Why do we feel the need to decorate our homes? The use of an exotic paint shade, the creative upcycling of an antique chair and the choice of a black quartz kitchen countertop must be about expressing who you are as well as following interior trends. As many of us have turned to redecorating our homes while stuck in isolation, we remember the advice given to us from textile historian Mary Schoeser, who says it’s all a matter of gossip and grooming
Fashions come and go in interiors. However while interiors are full of objects, they differ from what we wear, eat or read in generally existing over a much longer period of time. Few are created ‘from scratch’ and even these seldom remain unchanged. Evolving with us, they are places of both privacy and sharing, solace and celebration. They offer a chronicle of our lives.
The desire to decorate is found around the world and through time, as is the ability to take something intended for one purpose and use it for another. These human traits would have less value if we were unable to remember and share our inventiveness. This is, in part, what interiors do for us; they carry memories of our own activities, as well as the evidence of previous lives, both known to us and far distant and past.
The furniture we live with varies from culture to culture, but in each instance it has changed little in the past 500 years. The basic ingredients of today’s interiors are recognisable by the 1550s. What has changed since then is the styling of interiors, but more in the matter of details than of function. The major changes occurred slowly – it was not until the late 17th century, for example, that seating developed fixed padding and upholstery. Fabric and blinds first supplemented and then began to replace wooden shutters only 150–200 years ago.
This gradual process suggests not disinterest but rather satisfaction, tempered by the inventiveness of human nature. The slow pace of change also suggests that the rooms we inhabit today cannot be radically new. Yet there is an urge to create highly individual, even eccentric, interiors. It is as if we are looking for an interior reality to tame the alarming effects of globalisation. ‘No’, our interiors say, ‘we are not all the same’. This impulse, though, again has roots in the far-distant past.
The universal message of interiors is that they are places to meet and create in. They also offer safety beyond the obvious physical barriers of walls and doors. Robin Dunbar is a developmental geneticist who argues that language emerged in humans to replace the grooming activity of our nearest relatives, the great apes. Grooming is their way of establishing bonds. Dunbar believes we use language in the same way, to develop the relationships and loyalties that bind together the ‘small world’ of people that we depend on. Everywhere our small world numbers about 150 people, which is also, interestingly, the average size of a four-generational family. But without kinship links of this quantity, how do we form our clans? What if objects also play a part in creating and remembering bonds? Then how we decorate takes on new significance.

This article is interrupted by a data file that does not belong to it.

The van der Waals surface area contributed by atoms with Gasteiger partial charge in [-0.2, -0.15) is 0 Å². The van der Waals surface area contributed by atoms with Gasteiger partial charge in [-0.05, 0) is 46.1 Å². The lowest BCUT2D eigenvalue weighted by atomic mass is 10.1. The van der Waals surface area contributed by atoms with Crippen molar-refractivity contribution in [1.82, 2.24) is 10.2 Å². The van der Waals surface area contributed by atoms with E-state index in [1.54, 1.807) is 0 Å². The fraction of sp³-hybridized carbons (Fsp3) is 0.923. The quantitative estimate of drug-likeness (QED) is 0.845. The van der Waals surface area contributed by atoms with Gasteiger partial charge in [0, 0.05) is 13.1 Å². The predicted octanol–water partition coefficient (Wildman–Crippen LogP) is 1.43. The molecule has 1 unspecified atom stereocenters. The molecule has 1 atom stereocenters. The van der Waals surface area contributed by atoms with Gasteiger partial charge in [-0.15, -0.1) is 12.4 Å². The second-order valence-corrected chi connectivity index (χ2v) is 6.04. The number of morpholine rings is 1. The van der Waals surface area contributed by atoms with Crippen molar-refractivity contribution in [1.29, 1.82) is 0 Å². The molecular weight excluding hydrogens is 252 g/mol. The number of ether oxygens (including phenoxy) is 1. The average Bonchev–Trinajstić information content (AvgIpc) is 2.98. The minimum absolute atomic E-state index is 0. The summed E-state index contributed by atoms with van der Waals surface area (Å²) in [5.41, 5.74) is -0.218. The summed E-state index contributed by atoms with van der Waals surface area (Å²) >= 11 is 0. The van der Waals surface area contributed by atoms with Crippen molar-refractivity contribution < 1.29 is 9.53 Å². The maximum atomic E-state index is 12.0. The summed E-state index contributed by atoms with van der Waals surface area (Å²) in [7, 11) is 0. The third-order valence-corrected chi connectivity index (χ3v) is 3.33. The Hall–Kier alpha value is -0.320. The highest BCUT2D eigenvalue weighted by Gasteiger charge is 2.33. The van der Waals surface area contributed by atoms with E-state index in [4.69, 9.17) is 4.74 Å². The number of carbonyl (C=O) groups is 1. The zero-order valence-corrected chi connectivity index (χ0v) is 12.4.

“There is an urge to create highly individual, even eccentric interiors. It is as if we are looking for an interior reality to tame the alarming effects of globalisation”
The importance of the table and the visible signs of individuality in our interiors provide direct links to those important activities of gossip and grooming. The gossip, or informal, personal conversation about persons or incidents that forms alliances, seems to be more confidential when shared inside around dining room or restaurant tables. The grooming, a sensuous, touch-based form of bonding, is offered to family and friends in a ritual event each time they enter your home. After the warm greeting, the multitiude of interior textures and colours take over, sending their clues to the senses. Friends and allies will respond positively. If you point out a new vase or a newly painted wall, their response will be to touch it. If others are content amid the contents of our homes, they are likely to be content with us, too.
Decorating, then, is not a trivial pursuit. Representing the anthropologist’s point of view, Mary Douglas declared that ‘good taste’ is an index of social connections, reproductive fitness and our ability to mobilise resources. My own view is that the way the index of ‘good taste’ varies from place to place all over the globe is explained by the small-world theory. We need only understand and partake in the tastes of our own ‘clan’; in decorating our homes we participate in preserving and adjusting that style. Doing so declares our allegiances. Doing nothing sends a message of disinterest in worldly connections, which is why the bare interior is rightly associated with hermits and religious orders. Clearly the common urge to make a room one’s own is more than a decorative indulgence; it may be a matter of survival.
With thanks to Mary Schoeser for her permission to use this text.